Francisco Arizala, Jesus Gonzalez-Garcia, Charalambos Tsangarides, and Mustafa Yenice
INTERNATIONAL MONETARY FUND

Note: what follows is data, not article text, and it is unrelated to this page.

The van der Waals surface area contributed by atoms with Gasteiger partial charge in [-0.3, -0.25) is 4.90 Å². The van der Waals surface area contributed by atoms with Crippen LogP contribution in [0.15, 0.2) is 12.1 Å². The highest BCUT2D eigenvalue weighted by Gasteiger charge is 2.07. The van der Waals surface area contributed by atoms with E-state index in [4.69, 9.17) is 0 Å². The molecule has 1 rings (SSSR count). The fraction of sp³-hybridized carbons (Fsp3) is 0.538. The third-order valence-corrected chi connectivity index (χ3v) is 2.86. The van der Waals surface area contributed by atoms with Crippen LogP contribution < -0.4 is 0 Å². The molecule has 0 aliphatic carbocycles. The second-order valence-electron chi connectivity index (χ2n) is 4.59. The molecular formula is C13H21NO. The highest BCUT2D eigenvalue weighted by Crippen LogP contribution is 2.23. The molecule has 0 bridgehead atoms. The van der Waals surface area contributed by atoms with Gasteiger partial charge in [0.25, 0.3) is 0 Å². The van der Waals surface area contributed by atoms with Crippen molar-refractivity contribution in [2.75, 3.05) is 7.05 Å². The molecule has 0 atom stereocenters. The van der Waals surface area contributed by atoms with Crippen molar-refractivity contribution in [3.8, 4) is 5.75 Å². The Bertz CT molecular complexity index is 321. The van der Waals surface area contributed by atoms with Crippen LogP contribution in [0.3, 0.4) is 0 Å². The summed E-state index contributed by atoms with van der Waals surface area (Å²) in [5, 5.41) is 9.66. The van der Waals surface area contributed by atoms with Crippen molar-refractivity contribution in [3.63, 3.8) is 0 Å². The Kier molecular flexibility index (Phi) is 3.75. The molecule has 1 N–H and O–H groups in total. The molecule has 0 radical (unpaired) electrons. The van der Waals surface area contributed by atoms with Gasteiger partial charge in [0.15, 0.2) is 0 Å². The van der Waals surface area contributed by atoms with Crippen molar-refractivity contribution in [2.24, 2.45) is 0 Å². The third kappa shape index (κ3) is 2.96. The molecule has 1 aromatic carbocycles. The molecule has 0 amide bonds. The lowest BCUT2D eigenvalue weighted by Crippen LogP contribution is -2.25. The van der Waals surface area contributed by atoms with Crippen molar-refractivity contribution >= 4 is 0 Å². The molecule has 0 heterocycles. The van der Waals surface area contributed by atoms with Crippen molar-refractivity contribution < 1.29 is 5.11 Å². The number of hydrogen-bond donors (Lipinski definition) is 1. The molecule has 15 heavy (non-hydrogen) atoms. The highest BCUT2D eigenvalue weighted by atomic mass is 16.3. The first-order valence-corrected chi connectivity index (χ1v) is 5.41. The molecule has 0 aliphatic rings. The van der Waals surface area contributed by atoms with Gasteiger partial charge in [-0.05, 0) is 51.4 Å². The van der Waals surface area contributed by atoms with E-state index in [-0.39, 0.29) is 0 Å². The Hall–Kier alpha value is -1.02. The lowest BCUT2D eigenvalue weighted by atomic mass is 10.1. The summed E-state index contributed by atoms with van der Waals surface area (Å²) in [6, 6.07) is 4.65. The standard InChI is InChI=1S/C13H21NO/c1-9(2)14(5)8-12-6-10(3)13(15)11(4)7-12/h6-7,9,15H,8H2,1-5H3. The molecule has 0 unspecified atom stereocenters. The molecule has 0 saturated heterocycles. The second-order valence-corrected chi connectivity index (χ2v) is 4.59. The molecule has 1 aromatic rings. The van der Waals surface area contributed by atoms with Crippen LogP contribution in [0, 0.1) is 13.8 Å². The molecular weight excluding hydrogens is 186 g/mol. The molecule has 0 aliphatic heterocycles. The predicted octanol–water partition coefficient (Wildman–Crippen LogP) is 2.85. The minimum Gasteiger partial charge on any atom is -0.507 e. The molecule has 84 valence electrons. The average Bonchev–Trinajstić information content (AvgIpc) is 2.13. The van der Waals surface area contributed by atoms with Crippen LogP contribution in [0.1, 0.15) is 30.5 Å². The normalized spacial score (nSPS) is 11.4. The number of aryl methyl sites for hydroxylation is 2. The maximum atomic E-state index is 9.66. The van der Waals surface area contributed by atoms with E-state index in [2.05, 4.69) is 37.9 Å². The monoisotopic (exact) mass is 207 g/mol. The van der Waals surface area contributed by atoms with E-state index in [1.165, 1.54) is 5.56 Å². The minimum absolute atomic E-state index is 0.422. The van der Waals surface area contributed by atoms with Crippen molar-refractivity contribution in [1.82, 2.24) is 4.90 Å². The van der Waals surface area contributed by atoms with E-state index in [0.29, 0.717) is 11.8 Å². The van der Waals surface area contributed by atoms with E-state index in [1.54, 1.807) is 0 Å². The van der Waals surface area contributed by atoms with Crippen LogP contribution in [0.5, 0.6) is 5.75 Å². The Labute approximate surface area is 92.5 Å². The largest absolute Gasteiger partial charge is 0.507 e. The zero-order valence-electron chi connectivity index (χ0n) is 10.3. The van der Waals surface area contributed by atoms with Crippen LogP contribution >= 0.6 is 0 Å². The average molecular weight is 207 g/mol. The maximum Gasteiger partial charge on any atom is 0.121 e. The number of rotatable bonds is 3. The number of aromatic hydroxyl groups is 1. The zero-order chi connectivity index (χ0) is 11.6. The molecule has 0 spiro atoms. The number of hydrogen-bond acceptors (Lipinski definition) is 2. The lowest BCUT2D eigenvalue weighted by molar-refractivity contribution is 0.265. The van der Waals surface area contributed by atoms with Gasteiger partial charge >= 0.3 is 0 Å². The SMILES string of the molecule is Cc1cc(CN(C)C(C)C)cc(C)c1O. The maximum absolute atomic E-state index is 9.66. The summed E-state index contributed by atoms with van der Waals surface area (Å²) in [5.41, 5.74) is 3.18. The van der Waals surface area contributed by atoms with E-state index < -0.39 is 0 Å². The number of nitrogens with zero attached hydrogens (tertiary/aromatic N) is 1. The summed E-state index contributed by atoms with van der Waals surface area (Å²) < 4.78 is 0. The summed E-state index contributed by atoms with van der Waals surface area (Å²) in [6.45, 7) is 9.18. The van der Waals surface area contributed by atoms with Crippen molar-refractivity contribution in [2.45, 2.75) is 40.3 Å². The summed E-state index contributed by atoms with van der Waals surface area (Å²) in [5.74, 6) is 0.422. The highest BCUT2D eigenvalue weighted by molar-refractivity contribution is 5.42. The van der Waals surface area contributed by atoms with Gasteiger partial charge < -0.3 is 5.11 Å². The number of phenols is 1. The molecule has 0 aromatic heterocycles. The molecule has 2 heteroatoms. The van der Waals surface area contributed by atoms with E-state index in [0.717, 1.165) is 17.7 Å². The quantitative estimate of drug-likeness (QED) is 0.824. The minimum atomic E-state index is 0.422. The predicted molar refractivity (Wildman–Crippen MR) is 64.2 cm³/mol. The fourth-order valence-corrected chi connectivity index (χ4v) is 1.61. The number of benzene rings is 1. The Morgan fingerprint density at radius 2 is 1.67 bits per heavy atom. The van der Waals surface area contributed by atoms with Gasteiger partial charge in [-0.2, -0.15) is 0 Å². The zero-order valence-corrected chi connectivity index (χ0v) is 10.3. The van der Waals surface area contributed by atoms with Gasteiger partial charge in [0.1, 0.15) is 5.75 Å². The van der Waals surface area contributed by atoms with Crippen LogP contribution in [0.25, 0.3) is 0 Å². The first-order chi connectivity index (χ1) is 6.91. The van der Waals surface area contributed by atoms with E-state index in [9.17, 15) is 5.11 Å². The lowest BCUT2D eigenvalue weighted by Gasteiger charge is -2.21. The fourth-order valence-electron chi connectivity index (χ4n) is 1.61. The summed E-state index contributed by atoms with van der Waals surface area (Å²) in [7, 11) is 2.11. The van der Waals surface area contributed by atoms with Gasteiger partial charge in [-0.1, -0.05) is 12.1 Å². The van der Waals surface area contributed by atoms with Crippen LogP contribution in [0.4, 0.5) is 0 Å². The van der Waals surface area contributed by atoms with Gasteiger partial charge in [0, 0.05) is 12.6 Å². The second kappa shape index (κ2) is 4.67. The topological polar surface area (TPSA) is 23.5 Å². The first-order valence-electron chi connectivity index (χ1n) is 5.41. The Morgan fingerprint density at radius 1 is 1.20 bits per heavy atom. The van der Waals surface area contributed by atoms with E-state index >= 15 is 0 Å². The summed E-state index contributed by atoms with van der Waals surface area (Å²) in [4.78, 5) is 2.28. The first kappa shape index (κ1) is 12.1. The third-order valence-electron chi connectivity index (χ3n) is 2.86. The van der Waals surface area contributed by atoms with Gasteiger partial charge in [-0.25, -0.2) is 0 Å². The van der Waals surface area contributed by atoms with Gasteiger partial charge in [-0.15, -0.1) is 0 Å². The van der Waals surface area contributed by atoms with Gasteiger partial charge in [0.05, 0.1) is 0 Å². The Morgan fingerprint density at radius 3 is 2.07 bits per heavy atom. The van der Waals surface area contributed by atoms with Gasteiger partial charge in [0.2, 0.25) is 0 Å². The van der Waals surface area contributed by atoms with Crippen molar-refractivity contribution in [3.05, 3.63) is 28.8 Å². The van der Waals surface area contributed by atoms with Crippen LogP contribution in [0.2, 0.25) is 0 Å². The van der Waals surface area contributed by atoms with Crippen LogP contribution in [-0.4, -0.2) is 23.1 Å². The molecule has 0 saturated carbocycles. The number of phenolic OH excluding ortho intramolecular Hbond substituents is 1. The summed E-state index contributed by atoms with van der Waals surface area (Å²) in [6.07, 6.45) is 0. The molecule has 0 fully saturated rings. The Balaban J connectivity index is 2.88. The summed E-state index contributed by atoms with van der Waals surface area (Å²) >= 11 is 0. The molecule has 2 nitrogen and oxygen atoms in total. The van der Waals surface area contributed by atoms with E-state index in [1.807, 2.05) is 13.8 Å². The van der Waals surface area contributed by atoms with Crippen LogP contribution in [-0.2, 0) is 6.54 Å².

This paper examines the output effects of changes in public expenditure and revenue in sub-Saharan African countries during 1990-2016. Fiscal multipliers in sub-Saharan Africa are somewhat smaller than those in advanced and emerging economies. The effect of changes in fiscal policy on output depends on the composition: cutting public investment has a larger effect on output than cutting public consumption or raising revenue. Episodes of fiscal consolidation have short- and medium-term output effects, but here, too, composition matters: fiscal consolidations based on reducing public investment have the largest effect on output, while fiscal consolidations based on revenue mobilization are less harmful than those based on public investment cuts. These findings suggest that the negative impact on growth can be mitigated through the design of fiscal adjustment and the accompanying policy environment.